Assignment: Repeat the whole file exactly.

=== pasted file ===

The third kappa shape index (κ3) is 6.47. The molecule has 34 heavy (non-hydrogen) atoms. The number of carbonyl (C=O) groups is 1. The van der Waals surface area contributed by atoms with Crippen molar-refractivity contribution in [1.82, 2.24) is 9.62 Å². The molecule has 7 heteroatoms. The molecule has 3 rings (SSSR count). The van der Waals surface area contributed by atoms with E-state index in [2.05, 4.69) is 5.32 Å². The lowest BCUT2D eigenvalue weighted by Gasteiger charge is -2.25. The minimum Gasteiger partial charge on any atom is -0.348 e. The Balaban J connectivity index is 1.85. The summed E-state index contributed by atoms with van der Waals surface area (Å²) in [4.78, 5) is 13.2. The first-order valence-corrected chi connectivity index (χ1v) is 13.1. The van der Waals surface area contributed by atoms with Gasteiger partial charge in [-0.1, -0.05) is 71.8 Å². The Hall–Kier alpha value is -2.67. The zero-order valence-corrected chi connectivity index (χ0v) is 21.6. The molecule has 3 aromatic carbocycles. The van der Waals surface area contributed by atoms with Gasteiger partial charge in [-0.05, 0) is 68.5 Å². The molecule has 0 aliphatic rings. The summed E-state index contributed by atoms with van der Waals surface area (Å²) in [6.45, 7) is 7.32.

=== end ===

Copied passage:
The third kappa shape index (κ3) is 6.47. The molecule has 34 heavy (non-hydrogen) atoms. The number of carbonyl (C=O) groups is 1. The van der Waals surface area contributed by atoms with Crippen molar-refractivity contribution in [1.82, 2.24) is 9.62 Å². The molecule has 7 heteroatoms. The molecule has 3 rings (SSSR count). The van der Waals surface area contributed by atoms with E-state index in [2.05, 4.69) is 5.32 Å². The lowest BCUT2D eigenvalue weighted by Gasteiger charge is -2.25. The minimum Gasteiger partial charge on any atom is -0.348 e. The Balaban J connectivity index is 1.85. The summed E-state index contributed by atoms with van der Waals surface area (Å²) in [4.78, 5) is 13.2. The first-order valence-corrected chi connectivity index (χ1v) is 13.1. The van der Waals surface area contributed by atoms with Gasteiger partial charge in [-0.1, -0.05) is 71.8 Å². The Hall–Kier alpha value is -2.67. The zero-order valence-corrected chi connectivity index (χ0v) is 21.6. The molecule has 3 aromatic carbocycles. The van der Waals surface area contributed by atoms with Gasteiger partial charge in [-0.05, 0) is 68.5 Å². The molecule has 0 aliphatic rings. The summed E-state index contributed by atoms with van der Waals surface area (Å²) in [6.45, 7) is 7.32.